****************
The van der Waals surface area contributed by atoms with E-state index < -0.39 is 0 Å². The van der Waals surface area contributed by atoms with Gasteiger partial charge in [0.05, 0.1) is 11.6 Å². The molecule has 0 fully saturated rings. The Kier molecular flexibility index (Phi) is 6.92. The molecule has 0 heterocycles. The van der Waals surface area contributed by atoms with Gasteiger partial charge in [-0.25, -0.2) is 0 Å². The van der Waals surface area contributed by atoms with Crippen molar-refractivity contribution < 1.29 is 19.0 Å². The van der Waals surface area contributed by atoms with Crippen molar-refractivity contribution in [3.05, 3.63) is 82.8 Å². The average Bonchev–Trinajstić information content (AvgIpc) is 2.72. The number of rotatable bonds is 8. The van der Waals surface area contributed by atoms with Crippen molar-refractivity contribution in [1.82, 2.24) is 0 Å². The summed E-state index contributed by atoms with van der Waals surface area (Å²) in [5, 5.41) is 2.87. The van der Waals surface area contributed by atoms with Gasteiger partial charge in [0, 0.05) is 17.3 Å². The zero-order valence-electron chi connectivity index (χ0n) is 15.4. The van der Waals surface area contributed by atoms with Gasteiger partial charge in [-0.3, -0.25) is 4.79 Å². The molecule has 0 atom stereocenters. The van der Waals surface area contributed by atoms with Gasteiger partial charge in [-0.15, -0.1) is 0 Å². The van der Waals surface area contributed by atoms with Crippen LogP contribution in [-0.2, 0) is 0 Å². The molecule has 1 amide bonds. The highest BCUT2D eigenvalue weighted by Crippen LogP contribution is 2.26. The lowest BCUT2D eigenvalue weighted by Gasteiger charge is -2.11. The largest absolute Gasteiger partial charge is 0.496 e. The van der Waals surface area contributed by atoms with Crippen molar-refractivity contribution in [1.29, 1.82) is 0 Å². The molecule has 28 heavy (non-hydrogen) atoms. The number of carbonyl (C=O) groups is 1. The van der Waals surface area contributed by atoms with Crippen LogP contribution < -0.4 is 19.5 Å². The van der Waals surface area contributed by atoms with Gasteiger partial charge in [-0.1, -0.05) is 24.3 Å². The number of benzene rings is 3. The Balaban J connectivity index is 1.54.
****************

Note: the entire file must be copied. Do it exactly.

The van der Waals surface area contributed by atoms with E-state index < -0.39 is 0 Å². The van der Waals surface area contributed by atoms with Gasteiger partial charge in [0.05, 0.1) is 11.6 Å². The molecule has 0 fully saturated rings. The Kier molecular flexibility index (Phi) is 6.92. The molecule has 0 heterocycles. The van der Waals surface area contributed by atoms with Gasteiger partial charge in [-0.25, -0.2) is 0 Å². The van der Waals surface area contributed by atoms with Crippen molar-refractivity contribution < 1.29 is 19.0 Å². The van der Waals surface area contributed by atoms with Crippen molar-refractivity contribution in [3.05, 3.63) is 82.8 Å². The average Bonchev–Trinajstić information content (AvgIpc) is 2.72. The number of rotatable bonds is 8. The van der Waals surface area contributed by atoms with Crippen molar-refractivity contribution in [1.82, 2.24) is 0 Å². The summed E-state index contributed by atoms with van der Waals surface area (Å²) in [5, 5.41) is 2.87. The van der Waals surface area contributed by atoms with Gasteiger partial charge in [0, 0.05) is 17.3 Å². The zero-order valence-electron chi connectivity index (χ0n) is 15.4. The van der Waals surface area contributed by atoms with Gasteiger partial charge in [-0.3, -0.25) is 4.79 Å². The molecule has 0 atom stereocenters. The van der Waals surface area contributed by atoms with Gasteiger partial charge in [-0.15, -0.1) is 0 Å². The van der Waals surface area contributed by atoms with Crippen LogP contribution in [-0.2, 0) is 0 Å². The molecule has 1 amide bonds. The highest BCUT2D eigenvalue weighted by Crippen LogP contribution is 2.26. The lowest BCUT2D eigenvalue weighted by Gasteiger charge is -2.11. The largest absolute Gasteiger partial charge is 0.496 e. The van der Waals surface area contributed by atoms with Crippen molar-refractivity contribution in [1.29, 1.82) is 0 Å². The molecule has 28 heavy (non-hydrogen) atoms. The number of carbonyl (C=O) groups is 1. The van der Waals surface area contributed by atoms with Crippen LogP contribution < -0.4 is 19.5 Å². The van der Waals surface area contributed by atoms with Gasteiger partial charge in [-0.1, -0.05) is 24.3 Å². The number of benzene rings is 3. The Balaban J connectivity index is 1.54.